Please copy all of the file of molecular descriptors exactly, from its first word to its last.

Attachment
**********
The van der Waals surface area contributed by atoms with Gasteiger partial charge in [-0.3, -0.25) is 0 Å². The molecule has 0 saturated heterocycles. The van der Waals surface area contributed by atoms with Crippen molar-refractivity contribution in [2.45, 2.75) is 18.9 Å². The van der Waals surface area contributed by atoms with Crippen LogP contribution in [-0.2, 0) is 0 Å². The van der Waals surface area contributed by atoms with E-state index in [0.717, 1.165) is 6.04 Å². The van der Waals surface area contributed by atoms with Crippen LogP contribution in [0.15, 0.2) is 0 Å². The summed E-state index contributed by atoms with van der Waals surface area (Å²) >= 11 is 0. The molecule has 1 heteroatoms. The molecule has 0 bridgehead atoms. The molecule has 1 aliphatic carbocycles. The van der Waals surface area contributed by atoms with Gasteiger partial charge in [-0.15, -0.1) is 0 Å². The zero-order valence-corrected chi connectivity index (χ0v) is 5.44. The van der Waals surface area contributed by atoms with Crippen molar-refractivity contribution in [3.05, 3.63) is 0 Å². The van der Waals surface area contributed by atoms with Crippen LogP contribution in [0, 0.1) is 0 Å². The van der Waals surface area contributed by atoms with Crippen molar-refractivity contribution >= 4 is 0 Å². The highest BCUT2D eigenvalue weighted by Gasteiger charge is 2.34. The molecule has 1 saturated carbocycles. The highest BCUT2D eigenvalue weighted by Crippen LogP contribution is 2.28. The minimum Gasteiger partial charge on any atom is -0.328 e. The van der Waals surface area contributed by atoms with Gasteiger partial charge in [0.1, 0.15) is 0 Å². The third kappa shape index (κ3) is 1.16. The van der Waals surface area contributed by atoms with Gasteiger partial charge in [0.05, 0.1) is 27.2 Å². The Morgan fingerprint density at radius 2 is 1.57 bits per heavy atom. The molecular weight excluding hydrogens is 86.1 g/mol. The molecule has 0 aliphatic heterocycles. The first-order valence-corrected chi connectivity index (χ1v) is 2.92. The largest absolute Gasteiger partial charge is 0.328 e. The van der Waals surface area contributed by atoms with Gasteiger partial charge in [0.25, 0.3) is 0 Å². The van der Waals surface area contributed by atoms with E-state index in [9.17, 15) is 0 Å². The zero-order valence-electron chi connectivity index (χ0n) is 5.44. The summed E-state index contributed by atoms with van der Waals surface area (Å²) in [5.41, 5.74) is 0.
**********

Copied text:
The van der Waals surface area contributed by atoms with Gasteiger partial charge in [-0.3, -0.25) is 0 Å². The molecule has 0 saturated heterocycles. The van der Waals surface area contributed by atoms with Crippen molar-refractivity contribution in [2.45, 2.75) is 18.9 Å². The van der Waals surface area contributed by atoms with Crippen LogP contribution in [-0.2, 0) is 0 Å². The van der Waals surface area contributed by atoms with E-state index in [0.717, 1.165) is 6.04 Å². The van der Waals surface area contributed by atoms with Crippen LogP contribution in [0.15, 0.2) is 0 Å². The summed E-state index contributed by atoms with van der Waals surface area (Å²) >= 11 is 0. The molecule has 1 heteroatoms. The molecule has 0 bridgehead atoms. The molecule has 1 aliphatic carbocycles. The van der Waals surface area contributed by atoms with Gasteiger partial charge in [-0.15, -0.1) is 0 Å². The zero-order valence-corrected chi connectivity index (χ0v) is 5.44. The van der Waals surface area contributed by atoms with Crippen molar-refractivity contribution in [3.05, 3.63) is 0 Å². The van der Waals surface area contributed by atoms with Crippen LogP contribution in [0, 0.1) is 0 Å². The van der Waals surface area contributed by atoms with Crippen molar-refractivity contribution >= 4 is 0 Å². The highest BCUT2D eigenvalue weighted by Gasteiger charge is 2.34. The molecule has 1 saturated carbocycles. The highest BCUT2D eigenvalue weighted by Crippen LogP contribution is 2.28. The minimum Gasteiger partial charge on any atom is -0.328 e. The van der Waals surface area contributed by atoms with Gasteiger partial charge in [0.1, 0.15) is 0 Å². The third kappa shape index (κ3) is 1.16. The van der Waals surface area contributed by atoms with Gasteiger partial charge in [0.05, 0.1) is 27.2 Å². The Morgan fingerprint density at radius 2 is 1.57 bits per heavy atom. The molecular weight excluding hydrogens is 86.1 g/mol. The molecule has 0 aliphatic heterocycles. The first-order valence-corrected chi connectivity index (χ1v) is 2.92. The largest absolute Gasteiger partial charge is 0.328 e. The van der Waals surface area contributed by atoms with Gasteiger partial charge in [0.25, 0.3) is 0 Å². The van der Waals surface area contributed by atoms with E-state index in [9.17, 15) is 0 Å². The zero-order valence-electron chi connectivity index (χ0n) is 5.44. The summed E-state index contributed by atoms with van der Waals surface area (Å²) in [5.41, 5.74) is 0.